Winter in Majorca by George Sand, Robert Graves (trans. and ed.); My Convent Life by George Sand; Indiana by George Sand - review by April Fitzlyon

April Fitzlyon

George Sand

Winter in Majorca


Academy Press 200pp $5.00 order from our bookshop

My Convent Life


Academy Press 219pp $4.95 order from our bookshop



Academy Press 327pp $4.95 order from our bookshop

Much of George Sand’s fiction is autobiography, and most of her autobiography is fiction. When some episode in her life ended badly, it was her habit to write a book about it in order to justify herself. The winter of 1838–39, which she spent in Majorca with Chopin and her two children, was not a success; the weather was bad, and seriously affected Chopin’s health, and the natives appeared to be hostile. The Majorcans may have been pained by George Sand’s anti-Catholicism, her unconventional life and her rudeness; but this was not the reason why they ostracised her and her family. They did so because they rightly suspected that Chopin had consumption and – somewhat ahead of their time – they rightly suspected that it was infectious.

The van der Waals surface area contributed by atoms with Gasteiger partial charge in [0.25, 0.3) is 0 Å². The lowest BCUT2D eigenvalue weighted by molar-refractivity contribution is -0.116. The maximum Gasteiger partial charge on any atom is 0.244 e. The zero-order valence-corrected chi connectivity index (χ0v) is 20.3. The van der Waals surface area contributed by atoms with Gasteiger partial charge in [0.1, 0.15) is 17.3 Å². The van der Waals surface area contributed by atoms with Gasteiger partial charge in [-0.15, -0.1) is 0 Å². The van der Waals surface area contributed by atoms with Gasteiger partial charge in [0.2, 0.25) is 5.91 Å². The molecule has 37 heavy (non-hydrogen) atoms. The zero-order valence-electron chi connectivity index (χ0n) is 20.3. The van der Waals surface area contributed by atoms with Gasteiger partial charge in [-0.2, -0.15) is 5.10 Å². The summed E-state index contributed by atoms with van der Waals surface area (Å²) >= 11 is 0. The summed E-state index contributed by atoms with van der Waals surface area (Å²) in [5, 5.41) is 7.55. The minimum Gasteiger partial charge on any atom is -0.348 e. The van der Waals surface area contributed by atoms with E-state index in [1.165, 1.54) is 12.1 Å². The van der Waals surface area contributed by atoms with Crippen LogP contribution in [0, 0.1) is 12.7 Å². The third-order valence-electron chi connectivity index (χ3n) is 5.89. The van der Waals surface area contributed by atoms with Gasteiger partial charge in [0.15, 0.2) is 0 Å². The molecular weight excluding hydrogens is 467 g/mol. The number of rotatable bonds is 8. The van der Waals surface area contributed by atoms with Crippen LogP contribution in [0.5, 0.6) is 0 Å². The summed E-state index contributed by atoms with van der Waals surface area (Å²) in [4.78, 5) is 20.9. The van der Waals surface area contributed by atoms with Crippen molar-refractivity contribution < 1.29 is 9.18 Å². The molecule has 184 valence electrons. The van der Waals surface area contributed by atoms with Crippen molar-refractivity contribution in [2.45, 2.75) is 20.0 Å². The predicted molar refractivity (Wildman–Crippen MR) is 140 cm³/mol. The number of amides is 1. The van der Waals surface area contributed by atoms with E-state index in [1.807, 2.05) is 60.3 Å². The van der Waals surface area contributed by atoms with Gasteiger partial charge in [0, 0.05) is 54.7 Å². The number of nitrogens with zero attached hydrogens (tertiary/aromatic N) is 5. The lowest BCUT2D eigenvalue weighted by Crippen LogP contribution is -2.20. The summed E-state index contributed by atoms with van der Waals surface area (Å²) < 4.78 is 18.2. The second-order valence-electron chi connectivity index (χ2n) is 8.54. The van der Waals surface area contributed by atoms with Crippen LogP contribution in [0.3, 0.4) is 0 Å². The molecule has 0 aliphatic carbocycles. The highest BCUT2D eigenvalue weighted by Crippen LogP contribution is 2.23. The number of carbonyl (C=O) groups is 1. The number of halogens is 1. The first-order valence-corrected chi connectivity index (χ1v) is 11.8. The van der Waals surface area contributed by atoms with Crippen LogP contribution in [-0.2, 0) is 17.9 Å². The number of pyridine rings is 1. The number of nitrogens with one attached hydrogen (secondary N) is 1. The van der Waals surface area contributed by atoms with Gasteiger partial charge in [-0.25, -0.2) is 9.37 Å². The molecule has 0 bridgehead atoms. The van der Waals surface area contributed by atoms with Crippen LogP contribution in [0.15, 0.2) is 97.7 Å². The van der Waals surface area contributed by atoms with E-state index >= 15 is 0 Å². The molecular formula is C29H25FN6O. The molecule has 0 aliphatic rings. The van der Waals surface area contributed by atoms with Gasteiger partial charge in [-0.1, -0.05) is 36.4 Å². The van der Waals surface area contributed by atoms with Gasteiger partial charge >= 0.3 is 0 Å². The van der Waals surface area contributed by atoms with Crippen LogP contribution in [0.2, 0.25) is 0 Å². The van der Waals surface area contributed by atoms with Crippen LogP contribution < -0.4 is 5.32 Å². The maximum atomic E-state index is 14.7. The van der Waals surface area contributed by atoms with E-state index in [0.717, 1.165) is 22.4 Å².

The next year she published Winter in Majorca, a scrappy work, cobbled together from other people’s books and her own inaccurate or deliberately distorted memories. She inevitably portrayed herself as tolerant, well-mannered, and shamefully treated by the Majorcans, whom she vilified in a particularly offensive way. Robert Graves, who has

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